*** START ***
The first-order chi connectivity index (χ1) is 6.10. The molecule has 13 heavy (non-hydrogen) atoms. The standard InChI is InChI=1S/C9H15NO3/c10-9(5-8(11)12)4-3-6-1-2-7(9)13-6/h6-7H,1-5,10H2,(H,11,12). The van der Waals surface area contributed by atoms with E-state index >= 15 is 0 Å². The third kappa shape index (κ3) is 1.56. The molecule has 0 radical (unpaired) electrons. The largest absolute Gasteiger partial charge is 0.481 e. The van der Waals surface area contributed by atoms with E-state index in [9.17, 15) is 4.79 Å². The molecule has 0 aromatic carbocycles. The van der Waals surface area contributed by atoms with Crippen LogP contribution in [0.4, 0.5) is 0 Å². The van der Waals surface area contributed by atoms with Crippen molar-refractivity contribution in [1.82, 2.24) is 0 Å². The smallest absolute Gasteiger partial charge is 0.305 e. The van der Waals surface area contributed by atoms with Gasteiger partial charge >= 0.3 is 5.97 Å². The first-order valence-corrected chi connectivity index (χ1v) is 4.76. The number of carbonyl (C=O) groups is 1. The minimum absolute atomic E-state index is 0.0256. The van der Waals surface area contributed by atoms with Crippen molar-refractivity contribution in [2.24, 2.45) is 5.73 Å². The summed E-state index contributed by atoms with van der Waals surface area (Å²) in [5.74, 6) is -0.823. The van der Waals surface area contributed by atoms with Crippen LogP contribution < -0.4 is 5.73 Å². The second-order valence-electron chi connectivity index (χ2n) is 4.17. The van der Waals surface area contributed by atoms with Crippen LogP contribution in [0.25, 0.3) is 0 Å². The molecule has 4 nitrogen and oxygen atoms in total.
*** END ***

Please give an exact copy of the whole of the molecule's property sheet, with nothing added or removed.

The first-order chi connectivity index (χ1) is 6.10. The molecule has 13 heavy (non-hydrogen) atoms. The standard InChI is InChI=1S/C9H15NO3/c10-9(5-8(11)12)4-3-6-1-2-7(9)13-6/h6-7H,1-5,10H2,(H,11,12). The van der Waals surface area contributed by atoms with E-state index >= 15 is 0 Å². The third kappa shape index (κ3) is 1.56. The molecule has 0 radical (unpaired) electrons. The largest absolute Gasteiger partial charge is 0.481 e. The van der Waals surface area contributed by atoms with E-state index in [9.17, 15) is 4.79 Å². The molecule has 0 aromatic carbocycles. The van der Waals surface area contributed by atoms with Crippen LogP contribution in [0.4, 0.5) is 0 Å². The van der Waals surface area contributed by atoms with Crippen molar-refractivity contribution in [1.82, 2.24) is 0 Å². The smallest absolute Gasteiger partial charge is 0.305 e. The van der Waals surface area contributed by atoms with Gasteiger partial charge >= 0.3 is 5.97 Å². The first-order valence-corrected chi connectivity index (χ1v) is 4.76. The number of carbonyl (C=O) groups is 1. The minimum absolute atomic E-state index is 0.0256. The van der Waals surface area contributed by atoms with Crippen molar-refractivity contribution in [2.24, 2.45) is 5.73 Å². The summed E-state index contributed by atoms with van der Waals surface area (Å²) in [5.74, 6) is -0.823. The van der Waals surface area contributed by atoms with Crippen LogP contribution < -0.4 is 5.73 Å². The second-order valence-electron chi connectivity index (χ2n) is 4.17. The van der Waals surface area contributed by atoms with Crippen LogP contribution in [0.25, 0.3) is 0 Å². The molecule has 4 nitrogen and oxygen atoms in total.